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Alterations in skeletal muscle fatty acid handling predisposes middle-aged mice to diet-induced insulin resistance.

Koonen DP, Sung MM, Kao CK, Dolinsky VW, Koves TR, Ilkayeva O, Jacobs RL, Vance DE, Light PE, Muoio DM, Febbraio M, Dyck JR - Diabetes (2010)

Bottom Line: Although advanced age is a risk factor for type 2 diabetes, a clear understanding of the changes that occur during middle age that contribute to the development of skeletal muscle insulin resistance is currently lacking.Therefore, we sought to investigate how middle age impacts skeletal muscle fatty acid handling and to determine how this contributes to the development of diet-induced insulin resistance.Our data also demonstrate that limiting skeletal muscle fatty acid transport is an effective approach for delaying the development of age-associated insulin resistance and metabolic disease during exposure to a high-fat diet.

View Article: PubMed Central - PubMed

Affiliation: Department of Pediatrics, Cardiovascular Research Centre, University of Alberta, Edmonton, Alberta, Canada.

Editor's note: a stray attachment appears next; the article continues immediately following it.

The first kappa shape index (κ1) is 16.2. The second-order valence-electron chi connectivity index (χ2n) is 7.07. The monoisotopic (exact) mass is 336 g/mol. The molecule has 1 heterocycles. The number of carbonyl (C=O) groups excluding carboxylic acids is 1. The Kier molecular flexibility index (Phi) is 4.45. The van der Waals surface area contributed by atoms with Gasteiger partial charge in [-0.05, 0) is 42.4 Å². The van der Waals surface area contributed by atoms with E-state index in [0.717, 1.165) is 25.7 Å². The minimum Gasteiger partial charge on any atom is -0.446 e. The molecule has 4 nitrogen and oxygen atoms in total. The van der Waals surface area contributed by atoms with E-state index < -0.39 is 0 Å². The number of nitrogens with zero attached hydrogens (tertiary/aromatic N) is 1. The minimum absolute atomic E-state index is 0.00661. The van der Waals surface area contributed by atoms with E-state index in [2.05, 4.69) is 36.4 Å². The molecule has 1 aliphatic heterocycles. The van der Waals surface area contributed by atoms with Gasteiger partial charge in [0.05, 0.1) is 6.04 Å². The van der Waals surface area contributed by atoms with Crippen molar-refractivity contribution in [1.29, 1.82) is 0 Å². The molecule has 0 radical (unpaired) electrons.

ABSTRACT

Objective: Although advanced age is a risk factor for type 2 diabetes, a clear understanding of the changes that occur during middle age that contribute to the development of skeletal muscle insulin resistance is currently lacking. Therefore, we sought to investigate how middle age impacts skeletal muscle fatty acid handling and to determine how this contributes to the development of diet-induced insulin resistance.

Research design and methods: Whole-body and skeletal muscle insulin resistance were studied in young and middle-aged wild-type and CD36 knockout (KO) mice fed either a standard or a high-fat diet for 12 weeks. Molecular signaling pathways, intramuscular triglycerides accumulation, and targeted metabolomics of in vivo mitochondrial substrate flux were also analyzed in the skeletal muscle of mice of all ages.

Results: Middle-aged mice fed a standard diet demonstrated an increase in intramuscular triglycerides without a concomitant increase in insulin resistance. However, middle-aged mice fed a high-fat diet were more susceptible to the development of insulin resistance-a condition that could be prevented by limiting skeletal muscle fatty acid transport and excessive lipid accumulation in middle-aged CD36 KO mice.

Conclusion: Our data provide insight into the mechanisms by which aging becomes a risk factor for the development of insulin resistance. Our data also demonstrate that limiting skeletal muscle fatty acid transport is an effective approach for delaying the development of age-associated insulin resistance and metabolic disease during exposure to a high-fat diet.